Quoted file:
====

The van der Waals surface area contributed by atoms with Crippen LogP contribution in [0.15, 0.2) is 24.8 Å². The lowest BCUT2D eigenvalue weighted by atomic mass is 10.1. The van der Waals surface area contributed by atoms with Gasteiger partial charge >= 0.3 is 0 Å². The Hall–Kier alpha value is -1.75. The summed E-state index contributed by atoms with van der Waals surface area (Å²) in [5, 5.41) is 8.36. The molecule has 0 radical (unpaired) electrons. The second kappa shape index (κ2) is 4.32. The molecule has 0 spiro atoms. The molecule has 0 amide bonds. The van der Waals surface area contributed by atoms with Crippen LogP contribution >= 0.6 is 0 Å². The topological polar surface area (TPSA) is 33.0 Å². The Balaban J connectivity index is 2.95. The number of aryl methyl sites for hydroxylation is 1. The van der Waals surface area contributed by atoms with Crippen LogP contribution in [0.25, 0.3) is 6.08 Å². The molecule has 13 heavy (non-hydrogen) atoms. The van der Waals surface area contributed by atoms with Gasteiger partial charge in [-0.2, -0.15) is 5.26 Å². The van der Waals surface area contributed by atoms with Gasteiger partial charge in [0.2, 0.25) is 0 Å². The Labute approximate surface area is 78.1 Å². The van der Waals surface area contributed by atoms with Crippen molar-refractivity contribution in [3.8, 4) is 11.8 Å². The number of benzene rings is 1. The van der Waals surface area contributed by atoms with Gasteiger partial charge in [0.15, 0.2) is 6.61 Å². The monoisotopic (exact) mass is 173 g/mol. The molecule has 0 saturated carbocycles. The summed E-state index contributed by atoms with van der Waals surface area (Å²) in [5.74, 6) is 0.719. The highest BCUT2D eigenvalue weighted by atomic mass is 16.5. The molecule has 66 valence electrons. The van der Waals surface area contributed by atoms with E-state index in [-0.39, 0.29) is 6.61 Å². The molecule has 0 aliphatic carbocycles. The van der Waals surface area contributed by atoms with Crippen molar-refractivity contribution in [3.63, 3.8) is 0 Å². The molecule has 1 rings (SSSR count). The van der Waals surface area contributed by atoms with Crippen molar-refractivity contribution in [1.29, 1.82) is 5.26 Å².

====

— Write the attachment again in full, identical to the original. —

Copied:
The van der Waals surface area contributed by atoms with Crippen LogP contribution in [0.15, 0.2) is 24.8 Å². The lowest BCUT2D eigenvalue weighted by atomic mass is 10.1. The van der Waals surface area contributed by atoms with Gasteiger partial charge >= 0.3 is 0 Å². The Hall–Kier alpha value is -1.75. The summed E-state index contributed by atoms with van der Waals surface area (Å²) in [5, 5.41) is 8.36. The molecule has 0 radical (unpaired) electrons. The second kappa shape index (κ2) is 4.32. The molecule has 0 spiro atoms. The molecule has 0 amide bonds. The van der Waals surface area contributed by atoms with Crippen LogP contribution >= 0.6 is 0 Å². The topological polar surface area (TPSA) is 33.0 Å². The Balaban J connectivity index is 2.95. The number of aryl methyl sites for hydroxylation is 1. The van der Waals surface area contributed by atoms with Crippen LogP contribution in [0.25, 0.3) is 6.08 Å². The molecule has 13 heavy (non-hydrogen) atoms. The van der Waals surface area contributed by atoms with Gasteiger partial charge in [-0.2, -0.15) is 5.26 Å². The van der Waals surface area contributed by atoms with Gasteiger partial charge in [0.2, 0.25) is 0 Å². The Labute approximate surface area is 78.1 Å². The van der Waals surface area contributed by atoms with Crippen molar-refractivity contribution in [3.8, 4) is 11.8 Å². The number of benzene rings is 1. The van der Waals surface area contributed by atoms with Gasteiger partial charge in [0.15, 0.2) is 6.61 Å². The monoisotopic (exact) mass is 173 g/mol. The molecule has 0 saturated carbocycles. The summed E-state index contributed by atoms with van der Waals surface area (Å²) in [5.74, 6) is 0.719. The highest BCUT2D eigenvalue weighted by atomic mass is 16.5. The molecule has 66 valence electrons. The van der Waals surface area contributed by atoms with E-state index in [-0.39, 0.29) is 6.61 Å². The molecule has 0 aliphatic carbocycles. The van der Waals surface area contributed by atoms with Crippen molar-refractivity contribution in [3.63, 3.8) is 0 Å². The molecule has 1 rings (SSSR count). The van der Waals surface area contributed by atoms with Crippen molar-refractivity contribution in [1.29, 1.82) is 5.26 Å².